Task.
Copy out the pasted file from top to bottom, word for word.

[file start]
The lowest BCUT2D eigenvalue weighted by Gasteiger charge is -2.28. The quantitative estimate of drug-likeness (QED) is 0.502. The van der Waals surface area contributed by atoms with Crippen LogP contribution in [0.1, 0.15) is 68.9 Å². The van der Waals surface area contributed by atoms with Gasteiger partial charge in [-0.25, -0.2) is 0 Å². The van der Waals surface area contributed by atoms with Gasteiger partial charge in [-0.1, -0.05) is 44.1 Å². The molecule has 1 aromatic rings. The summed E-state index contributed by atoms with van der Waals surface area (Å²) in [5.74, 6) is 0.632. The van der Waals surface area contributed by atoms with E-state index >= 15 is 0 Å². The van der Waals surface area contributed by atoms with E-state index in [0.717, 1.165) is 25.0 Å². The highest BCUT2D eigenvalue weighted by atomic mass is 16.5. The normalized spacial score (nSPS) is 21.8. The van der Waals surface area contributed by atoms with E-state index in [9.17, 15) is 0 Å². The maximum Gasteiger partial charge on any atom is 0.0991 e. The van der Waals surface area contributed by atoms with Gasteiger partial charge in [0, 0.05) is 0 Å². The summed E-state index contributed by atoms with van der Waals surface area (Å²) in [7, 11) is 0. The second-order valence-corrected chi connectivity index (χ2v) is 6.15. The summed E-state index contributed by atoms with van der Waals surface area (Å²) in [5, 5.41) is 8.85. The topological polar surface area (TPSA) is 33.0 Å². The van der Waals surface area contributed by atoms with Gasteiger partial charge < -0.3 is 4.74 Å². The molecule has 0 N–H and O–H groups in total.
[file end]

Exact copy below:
The lowest BCUT2D eigenvalue weighted by Gasteiger charge is -2.28. The quantitative estimate of drug-likeness (QED) is 0.502. The van der Waals surface area contributed by atoms with Crippen LogP contribution in [0.1, 0.15) is 68.9 Å². The van der Waals surface area contributed by atoms with Gasteiger partial charge in [-0.25, -0.2) is 0 Å². The van der Waals surface area contributed by atoms with Gasteiger partial charge in [-0.1, -0.05) is 44.1 Å². The molecule has 1 aromatic rings. The summed E-state index contributed by atoms with van der Waals surface area (Å²) in [5.74, 6) is 0.632. The van der Waals surface area contributed by atoms with E-state index >= 15 is 0 Å². The van der Waals surface area contributed by atoms with E-state index in [0.717, 1.165) is 25.0 Å². The highest BCUT2D eigenvalue weighted by atomic mass is 16.5. The normalized spacial score (nSPS) is 21.8. The van der Waals surface area contributed by atoms with E-state index in [9.17, 15) is 0 Å². The maximum Gasteiger partial charge on any atom is 0.0991 e. The van der Waals surface area contributed by atoms with Gasteiger partial charge in [0, 0.05) is 0 Å². The summed E-state index contributed by atoms with van der Waals surface area (Å²) in [7, 11) is 0. The second-order valence-corrected chi connectivity index (χ2v) is 6.15. The summed E-state index contributed by atoms with van der Waals surface area (Å²) in [5, 5.41) is 8.85. The topological polar surface area (TPSA) is 33.0 Å². The van der Waals surface area contributed by atoms with Gasteiger partial charge < -0.3 is 4.74 Å². The molecule has 0 N–H and O–H groups in total.